Two ancient tomb covers, which were found during the rehabilitation of an underpass in Istanbul’s historical peninsula, have been delivered to Istanbul Archaeology Museum, but only after being damaged in the construction work.
The tomb parts were discovered while a bulldozer was working to remove asphalt on the Vezneciler Underpass, next to the main door of Istanbul University, as part of a project which started Aug. 5. The Istanbul Archaeology Museum was informed when the tombs were found, albeit after they were damaged due by the heavy construction vehicle.
The area was defined as a “necropolis” in the ancient era of the city. Read more.
To the left of the Silivrikapı Walls in Istanbul’s Fatih neighborhood, there lies a tomb from the fourth century A.D., which is now in ruins. Known as the Silivri Crypt, the tomb, which has been suffering since its discovery in 1988, is now in its worst state.
The Silivrikapı Crypt, which was found by Professor Ümit Serdaroğlu, dates back to the fourth century A.D. at the time of the eastern Roman Emperor Theodosius. The tomb was restored in 1989 by the Istanbul Municipality but has been looted many times since its restoration. The reliefs that cover the crypt were stolen in 1993, only to be rediscovered and given to the Istanbul Museum of Archeology. The frescoes which were also restored were damaged over time. The historical Byzantine tomb is now no different than a junkyard. Read more.
A 174-year-old marble globe in the middle of Istanbul’s historical peninsula went missing last month, daily Milliyet reported on April 22.
The globe came from a shrine, ordered to be built by Ottoman Sultan Abdülmecid for his father Mahmud II in the Çemberlitaş neighborhood in 1840. The Ottoman-Armenian royal architects Ohannes and Bogos Dadyan completed the shrine in empirical style, including a 2.5-meter high drinking fountain on one of its corners, which was also decorated with a 70 cm-wide marble globe.
Officials from the Directorate of Shrines cannot explain how the globe was lost. Read more.
An archaeological discovery in suburban Istanbul could soon force a rewrite in history books as new research has shown that the early Hittites actually ventured onto the European continent, having previously been assumed to have remained only in Asia.
“Istanbul has a new historic peninsula now. The first traces of the Hurrians in Istanbul shows the importance of these excavations. This is a big discovery to reach the traces of the Hittites in Europe,” said Istanbul Provincial Culture and Tourism Director Ahmet Emre Bilgili, according to daily Radikal.
“We have shed light on a dark era of Istanbul,” said Culture and Tourism Minister Ömer Çelik. Read more.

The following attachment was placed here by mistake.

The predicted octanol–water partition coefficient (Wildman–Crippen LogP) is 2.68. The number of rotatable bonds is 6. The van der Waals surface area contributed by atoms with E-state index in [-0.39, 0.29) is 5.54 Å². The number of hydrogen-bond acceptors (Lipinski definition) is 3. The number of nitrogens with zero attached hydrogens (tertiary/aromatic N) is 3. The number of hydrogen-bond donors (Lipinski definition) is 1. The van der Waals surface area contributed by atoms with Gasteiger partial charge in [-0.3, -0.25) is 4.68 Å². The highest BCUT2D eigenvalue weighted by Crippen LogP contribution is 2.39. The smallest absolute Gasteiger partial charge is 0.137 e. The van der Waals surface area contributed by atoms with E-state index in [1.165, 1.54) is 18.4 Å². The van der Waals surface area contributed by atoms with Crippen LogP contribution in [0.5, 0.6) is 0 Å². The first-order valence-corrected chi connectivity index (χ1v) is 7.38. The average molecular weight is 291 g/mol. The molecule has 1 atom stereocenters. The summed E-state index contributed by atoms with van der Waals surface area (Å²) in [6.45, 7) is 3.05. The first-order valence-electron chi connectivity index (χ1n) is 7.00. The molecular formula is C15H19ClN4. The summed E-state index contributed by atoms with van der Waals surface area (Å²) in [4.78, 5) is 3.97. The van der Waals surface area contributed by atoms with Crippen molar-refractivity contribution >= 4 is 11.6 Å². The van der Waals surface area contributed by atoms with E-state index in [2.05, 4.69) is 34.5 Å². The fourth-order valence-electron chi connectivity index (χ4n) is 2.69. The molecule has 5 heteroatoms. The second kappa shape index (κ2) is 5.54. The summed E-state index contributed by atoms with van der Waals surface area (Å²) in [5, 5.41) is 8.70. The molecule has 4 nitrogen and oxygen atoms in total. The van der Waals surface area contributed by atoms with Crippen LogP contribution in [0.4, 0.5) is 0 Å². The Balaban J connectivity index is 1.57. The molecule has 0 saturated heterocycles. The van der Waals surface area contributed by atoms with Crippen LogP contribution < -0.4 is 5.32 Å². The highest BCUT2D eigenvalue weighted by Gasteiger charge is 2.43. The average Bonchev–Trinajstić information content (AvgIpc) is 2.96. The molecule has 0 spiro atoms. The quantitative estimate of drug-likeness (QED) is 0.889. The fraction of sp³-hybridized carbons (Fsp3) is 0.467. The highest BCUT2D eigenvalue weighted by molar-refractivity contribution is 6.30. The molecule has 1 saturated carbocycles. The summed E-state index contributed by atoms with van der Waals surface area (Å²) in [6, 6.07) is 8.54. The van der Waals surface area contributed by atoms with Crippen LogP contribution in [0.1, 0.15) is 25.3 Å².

Those tired of the waiting line to enter Sultanahmet’s famous Basilica Cistern will soon have another visiting option following the discovery of a still-active cistern beneath Nuruosmaniye Mosque next to the Grand Bazaar.
The 265-year-old cistern was only discovered during renovations to the mosque, according to Foundations Istanbul Provincial Director İbrahim Özekinci.
“We removed 420 trucks’ worth of slime from the cistern. Then the magnificent gallery, cistern and water gauge became visible. The Ottomans used a modern system according to contemporary earthquake regulations. This cistern is really a magnificent one, it is very special. Read more.
The movement of 37 sunken vessels, that were unearthed during excavations carried out as part of the Istanbul Marmaray and metro projects, has finally been concluded.
The head of Istanbul University’s Department of Marine Archaeology and the Yenikapı Sunken Ships Project, Associate Professor Ufuk Kocabaş, said works had continued for eight years. He added that the structures and tens of thousands of archaeological artifacts found in Theodosis Port, one of the most important ports in the city in the Middle Ages, represented the largest Middle Ages boat collection in the world.
Kocabaş said scientific works were still ongoing on the sunken ships remains. “The oldest sunken vessel is about 1,500 years old and they have all seen the destructive power of the nature until now. Read more.
Excavations in Istanbul’s only Byzantine castle, Yoros, will come to a close at the end of this month. During excavations this year some 80 artifacts have been unearthed.
The Yoros Castle, which is located in the city’s Anadolukavağı neighborhood and whose date of construction is not known exactly, has been hosting excavation teams of the Istanbul University since 2010. The excavation team, made up of archaeologists, art historians, faculty members, university students and veterinaries, has so far revealed lots of artifacts.
Among this year’s artifacts are a bronze pestle, mazarine, tile, pellet, measuring glass, Venetian glasses, perfume bottles, coins, Tophane pipe bowls and many others. Read more.
The Istanbul branch of the Association of Archaeologists has warned that excavations within the historical Yedikule gardens are destroying the remains of Istanbul’s old town.
Earthmovers have been digging one meter deep next to the Byzantine-era walls in the Yedikule Gardens and destroying parts of the walls since July 6 as part of Istanbul Metropolitan Municipality’s project to construct a park with a decorative pool, a statement by the association read.
The gardens, which are a UNESCO-protected site, lie along the old city walls and across the way from the Sea of Marmara and a different park of pathways that hugs the shoreline. Read more.